All of these different ideas - and more - are part of the bigger picture when it comes to understanding games and their role and potential in education. What’s interesting to me is how persistently that foggy cloud of different ideas and experiences clings to the landscape of games for learning.  And maybe that’s not such a bad thing. If none of us can yet see the full big picture with complete clarity, it means we all need to keep thinking, exploring, learning and sharing the bits we can see. One day when I was feeling particularly foggy in my own thinking, I hunted around for some great quotes, and felt instantly better when I found this one:

From fog to soup...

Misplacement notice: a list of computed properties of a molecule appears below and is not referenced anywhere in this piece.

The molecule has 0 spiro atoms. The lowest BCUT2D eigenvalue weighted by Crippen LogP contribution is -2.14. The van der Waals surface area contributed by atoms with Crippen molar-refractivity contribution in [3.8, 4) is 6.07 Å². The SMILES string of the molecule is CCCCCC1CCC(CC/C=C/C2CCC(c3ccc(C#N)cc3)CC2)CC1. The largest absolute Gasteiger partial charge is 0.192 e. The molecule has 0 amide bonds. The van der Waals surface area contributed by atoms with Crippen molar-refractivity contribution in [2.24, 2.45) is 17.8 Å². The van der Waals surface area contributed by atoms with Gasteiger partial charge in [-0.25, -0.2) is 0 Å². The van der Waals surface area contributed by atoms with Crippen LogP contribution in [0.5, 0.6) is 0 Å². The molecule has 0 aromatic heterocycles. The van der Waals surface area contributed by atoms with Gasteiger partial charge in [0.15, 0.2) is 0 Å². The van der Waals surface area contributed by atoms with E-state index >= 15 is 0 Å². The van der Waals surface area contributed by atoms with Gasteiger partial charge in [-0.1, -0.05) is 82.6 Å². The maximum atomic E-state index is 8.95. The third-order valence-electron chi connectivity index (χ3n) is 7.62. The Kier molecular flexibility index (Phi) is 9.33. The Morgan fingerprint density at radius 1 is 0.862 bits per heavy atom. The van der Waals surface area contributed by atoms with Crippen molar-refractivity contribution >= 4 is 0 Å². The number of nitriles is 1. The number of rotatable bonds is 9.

For the last two years, we’ve interviewed dozens of teachers and students in game-using classrooms.  For them, games are exciting, interesting, packed with cognitive challenges, easily linked within and across the curriculum, and densely packed with rich opportunities for learning. But we’ve also had lots of encounters with people outside the research project who ask “So, games for learning...What’s that all about?”. Usually this question comes from a place of curiosity, but sometimes there’s a facial expression that suggests a different subtext: “Games? Seriously? Please convince me that this is not just a waste of time”.